may ticise by a stroke of the pen; declaring that it be some seven years old, and have lain perwas indeed The Tale, and worthy to be called haps in smoky repositories: it is not a good the Tale of Tales, (das Mührchen aller Mährchen,) Translation ; yet also not wholly bad; faithful -may appear certain to most English readers, to the original, (as we can vouch, after strict for they have repeatedly seen as much in trial;) conveys the real meaning, though with print. To some English readers it may ap- an effort : here and there our pen has striven pear certain, furthermore, that they personally to help it, but could not do much. The poor know this Tale of Tales; and can even pro- Translator, who signs himself “D. T.," and nounce it to deserve no such epithet, and the affects to carry matters wiih a high hand, admiring critics of Germany to be little other though, as we have ground to surmise, he is than blockheads.

probably in straits for the necessaries of life, English readers ! the first certainty is alto -has, at a more recent date, appended nugether indubitable; the second certainty is not merous Notes; wherein he will convince himworth a rush.

self that more meaning lies in his Mährchen That same Mährchen aller Mährchen you may

“ than in all the Literature of our century:" see with your own eyes, at this hour, in the some of these we have retained, now and then Fifteenth Volume of Goethe's Werke ; and see- with an explanatory or exculpatory word of ing is believing. On the other hand, that our own; the most we have cut away, as suEnglish " Tale of Tales,” put forth some years perfluous and even absurd. Superfluous and ago as the Translation thereof, by an indivi- even absurd, we say: D. T. can take this of dual connected with the Periodical Press of us as he likes; we know him, and what is in London, (his Periodical vehicle, if we remem- him, and what is not in him; believe that he ber, broke down soon after, and was rebuilt, will prove reasonable; can do eüher way. At and still runs, under the name of Court Jour- all events, let one of the norablest Performnal,)—was a Translation, miserable enough, ances produced for the last thousand years, be of a quite different thing; a thing, not a Mühr- now, through his organs, (since no other, in chen (Fabulous Tale) at all, but an Erzühlung this elapsed half-century, have offered themor common fictitious Narrative; having no selves,) set before an undiscerning public. manner of relation to the real piece, (beyond We too will premise our conviction that standing in the same volume;) not so much this Mahrchen presents a phantasmagoric Adum. as Milton's Tetrachordon of Divorce has to his bration, pregnant with deepest significance ; Allegro and Penseroso! In this way do indivi- though nowise that D. T. has so accurately duals connected with the Periodical Press of evolved the same. Listen notwithstanding to London play their part, and commodiously a remark or two, extracted from his immeabefool thee, O Public of English readers, and surable Proem : can serve thee with a mass of roasted grass, “Dull men of this country," says he," who and name it stewed venison; and will con- pretend to admire Goethe, smiled on me when tinue to do so, till thou-open thy eyes, and I first asked the meaning of this Tale. «Meanfrom a blind monster become a seeing one. ing! answered they : 'it is a wild arabesque,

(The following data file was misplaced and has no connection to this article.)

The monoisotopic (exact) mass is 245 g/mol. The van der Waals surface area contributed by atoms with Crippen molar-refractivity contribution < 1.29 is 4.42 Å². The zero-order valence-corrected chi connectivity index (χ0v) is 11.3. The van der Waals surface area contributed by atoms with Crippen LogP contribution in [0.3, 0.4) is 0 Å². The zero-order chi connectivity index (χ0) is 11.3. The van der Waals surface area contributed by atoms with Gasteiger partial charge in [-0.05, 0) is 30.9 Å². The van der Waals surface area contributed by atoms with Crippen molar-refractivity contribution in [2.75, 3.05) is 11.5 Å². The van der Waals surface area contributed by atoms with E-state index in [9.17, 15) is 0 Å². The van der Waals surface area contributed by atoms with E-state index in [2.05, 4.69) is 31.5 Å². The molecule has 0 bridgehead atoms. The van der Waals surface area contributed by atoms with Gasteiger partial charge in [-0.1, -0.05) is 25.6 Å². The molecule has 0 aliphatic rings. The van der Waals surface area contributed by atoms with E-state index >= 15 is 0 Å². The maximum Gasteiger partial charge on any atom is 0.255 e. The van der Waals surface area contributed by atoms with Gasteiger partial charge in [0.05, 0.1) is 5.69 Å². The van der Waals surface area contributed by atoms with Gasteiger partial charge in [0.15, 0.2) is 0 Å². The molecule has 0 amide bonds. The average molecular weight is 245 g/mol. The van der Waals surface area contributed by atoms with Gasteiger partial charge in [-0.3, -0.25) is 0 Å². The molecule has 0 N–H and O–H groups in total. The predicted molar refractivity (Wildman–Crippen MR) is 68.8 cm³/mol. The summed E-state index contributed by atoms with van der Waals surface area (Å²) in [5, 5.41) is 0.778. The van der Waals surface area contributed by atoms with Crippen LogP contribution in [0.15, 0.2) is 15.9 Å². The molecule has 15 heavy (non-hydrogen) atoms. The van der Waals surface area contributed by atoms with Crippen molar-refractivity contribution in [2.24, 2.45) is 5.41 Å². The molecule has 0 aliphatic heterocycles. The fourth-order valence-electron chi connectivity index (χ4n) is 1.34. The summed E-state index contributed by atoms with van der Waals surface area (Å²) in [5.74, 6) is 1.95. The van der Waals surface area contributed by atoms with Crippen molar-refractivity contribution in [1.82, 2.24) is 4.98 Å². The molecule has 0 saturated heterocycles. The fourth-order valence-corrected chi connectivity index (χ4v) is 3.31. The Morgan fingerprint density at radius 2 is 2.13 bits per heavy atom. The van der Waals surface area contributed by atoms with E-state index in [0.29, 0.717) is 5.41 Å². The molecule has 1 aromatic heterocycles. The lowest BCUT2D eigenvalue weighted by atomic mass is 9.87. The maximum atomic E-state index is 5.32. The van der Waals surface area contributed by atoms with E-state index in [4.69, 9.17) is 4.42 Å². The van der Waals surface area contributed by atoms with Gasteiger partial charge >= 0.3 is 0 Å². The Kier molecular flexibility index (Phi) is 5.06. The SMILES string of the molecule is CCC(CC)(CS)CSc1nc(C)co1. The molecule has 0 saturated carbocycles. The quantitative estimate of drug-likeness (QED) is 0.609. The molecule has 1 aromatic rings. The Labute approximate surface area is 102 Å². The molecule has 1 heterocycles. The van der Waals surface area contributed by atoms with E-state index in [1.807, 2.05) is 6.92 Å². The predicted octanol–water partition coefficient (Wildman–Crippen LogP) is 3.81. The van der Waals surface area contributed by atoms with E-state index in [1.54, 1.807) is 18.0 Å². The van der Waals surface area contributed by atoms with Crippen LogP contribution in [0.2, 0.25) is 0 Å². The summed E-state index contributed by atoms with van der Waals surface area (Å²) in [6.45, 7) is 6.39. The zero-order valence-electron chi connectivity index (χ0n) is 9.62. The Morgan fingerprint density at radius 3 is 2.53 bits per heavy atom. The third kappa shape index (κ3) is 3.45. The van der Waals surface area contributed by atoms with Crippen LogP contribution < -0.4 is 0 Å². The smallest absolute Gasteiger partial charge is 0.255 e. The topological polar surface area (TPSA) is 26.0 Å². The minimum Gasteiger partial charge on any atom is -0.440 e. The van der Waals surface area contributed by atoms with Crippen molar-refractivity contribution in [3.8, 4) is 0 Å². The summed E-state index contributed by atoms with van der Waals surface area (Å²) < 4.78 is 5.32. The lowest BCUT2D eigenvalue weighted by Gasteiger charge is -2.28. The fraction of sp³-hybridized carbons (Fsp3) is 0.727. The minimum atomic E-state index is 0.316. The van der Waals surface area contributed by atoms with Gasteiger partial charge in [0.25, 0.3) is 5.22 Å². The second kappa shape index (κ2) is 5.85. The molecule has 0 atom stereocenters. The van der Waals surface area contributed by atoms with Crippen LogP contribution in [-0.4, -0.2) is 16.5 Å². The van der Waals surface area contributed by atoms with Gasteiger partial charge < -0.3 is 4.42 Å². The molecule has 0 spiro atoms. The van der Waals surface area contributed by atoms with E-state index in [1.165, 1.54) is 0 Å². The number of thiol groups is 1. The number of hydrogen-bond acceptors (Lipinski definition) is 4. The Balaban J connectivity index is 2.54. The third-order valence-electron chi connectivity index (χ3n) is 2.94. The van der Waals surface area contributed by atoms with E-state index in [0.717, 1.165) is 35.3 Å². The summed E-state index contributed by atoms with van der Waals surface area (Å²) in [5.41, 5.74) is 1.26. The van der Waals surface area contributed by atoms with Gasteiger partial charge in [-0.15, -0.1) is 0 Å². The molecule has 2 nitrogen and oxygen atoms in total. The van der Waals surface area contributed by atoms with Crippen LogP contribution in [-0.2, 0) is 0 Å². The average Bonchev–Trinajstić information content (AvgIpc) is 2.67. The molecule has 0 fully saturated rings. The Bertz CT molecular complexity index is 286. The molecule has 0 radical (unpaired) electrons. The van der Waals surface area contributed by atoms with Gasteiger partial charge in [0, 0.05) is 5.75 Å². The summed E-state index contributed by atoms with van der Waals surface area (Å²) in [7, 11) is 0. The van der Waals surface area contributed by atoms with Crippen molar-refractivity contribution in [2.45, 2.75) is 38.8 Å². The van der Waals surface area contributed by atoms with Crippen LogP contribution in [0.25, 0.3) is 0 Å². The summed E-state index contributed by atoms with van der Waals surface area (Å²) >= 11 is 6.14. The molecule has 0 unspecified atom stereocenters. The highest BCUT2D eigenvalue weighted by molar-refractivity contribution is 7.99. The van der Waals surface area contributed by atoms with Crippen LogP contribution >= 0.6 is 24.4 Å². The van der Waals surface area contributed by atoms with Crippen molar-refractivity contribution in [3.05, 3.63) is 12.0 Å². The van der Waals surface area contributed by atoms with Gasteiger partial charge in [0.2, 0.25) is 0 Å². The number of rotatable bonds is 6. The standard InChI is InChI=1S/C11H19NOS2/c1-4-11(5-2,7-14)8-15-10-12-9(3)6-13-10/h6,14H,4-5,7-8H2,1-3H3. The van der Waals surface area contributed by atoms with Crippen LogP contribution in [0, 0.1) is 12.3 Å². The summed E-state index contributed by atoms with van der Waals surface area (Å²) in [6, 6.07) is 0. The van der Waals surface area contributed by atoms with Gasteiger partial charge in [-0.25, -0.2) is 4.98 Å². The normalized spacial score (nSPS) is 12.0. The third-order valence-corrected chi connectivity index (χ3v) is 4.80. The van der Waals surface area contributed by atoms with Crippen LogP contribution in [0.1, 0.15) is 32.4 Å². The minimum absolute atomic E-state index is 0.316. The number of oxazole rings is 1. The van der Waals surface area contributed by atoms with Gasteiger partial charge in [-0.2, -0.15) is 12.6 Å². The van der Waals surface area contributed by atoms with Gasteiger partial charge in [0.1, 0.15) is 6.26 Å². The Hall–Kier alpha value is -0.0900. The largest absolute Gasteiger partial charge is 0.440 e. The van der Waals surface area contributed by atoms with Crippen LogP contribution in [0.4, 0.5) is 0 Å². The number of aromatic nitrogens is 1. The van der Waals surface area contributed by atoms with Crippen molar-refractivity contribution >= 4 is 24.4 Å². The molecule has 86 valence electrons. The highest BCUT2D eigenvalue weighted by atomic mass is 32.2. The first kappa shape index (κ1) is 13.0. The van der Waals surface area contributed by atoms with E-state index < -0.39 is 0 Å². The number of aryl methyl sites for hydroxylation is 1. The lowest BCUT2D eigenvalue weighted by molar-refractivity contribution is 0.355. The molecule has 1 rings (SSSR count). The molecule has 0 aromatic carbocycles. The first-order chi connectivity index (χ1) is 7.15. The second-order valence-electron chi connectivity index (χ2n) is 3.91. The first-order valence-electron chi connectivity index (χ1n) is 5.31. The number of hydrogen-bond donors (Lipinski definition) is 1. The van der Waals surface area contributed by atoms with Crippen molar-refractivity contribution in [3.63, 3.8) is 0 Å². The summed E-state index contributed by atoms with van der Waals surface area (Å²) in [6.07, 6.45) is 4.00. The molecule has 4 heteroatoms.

This mistake we did not publicly note at the without meaning or purpose at all, except to time of its occurrence; for two good reasons: dash together, copiously enough, confused hues first, that while mistakes are increasing, like of Imagination, and see what will come of Population, at the rate of Twelve Hundred a them. Such is still the persuasion of severai day, the benefit of seizing one, and throttling heads; which nevertheless would perhaps it, would be perfectly inconsiderable: second, grudge to be considered wigblocks."-Not mthat we were not then in existence. The possible: the first Sin in our Universe xas highly composite, astonishing Entity, which Lucifer's, that of Self-conceit. But hear again; here as “0. Y.” addresses mankind for a sea- what is more to the point: son, still slumbered (his elements scattered “ The difficulties of interpretation are ex• over Infinitude, and working under other ceedingly enhanced by one circumstance, not shapes) in the womb of Nothing! Meditate unusual in other such writings of Goethe's ; on us a little, O Reader: if thou wilt consider namely, that this is no Allegory; which, as in who and what we are; what Powers, of Cash, the Pilgrim's Progress, you have only once for Esurience, Intelligence, Stupidity, and Mystery all to find the key of, and so go on unlocking: created us, and what work we do and will do, it is a Phantasmagory, rather; wherein things there shall be no end to thy amazement. the most heterogeneous are, with homogeneity

This mistake, however, we do now note; in- of figure, emblemed forth : which would reduced thereto by occasion. By the fact, name- quire not one key to unlock it, but, at different ly, that a genuine English Translation of that stages of the business, a dozen successive Mährchen has been handed in to us for judg- keys.” Here you have epochs of time shameat; and now (such judgment having proved dowed forth, there Qualities of the Humar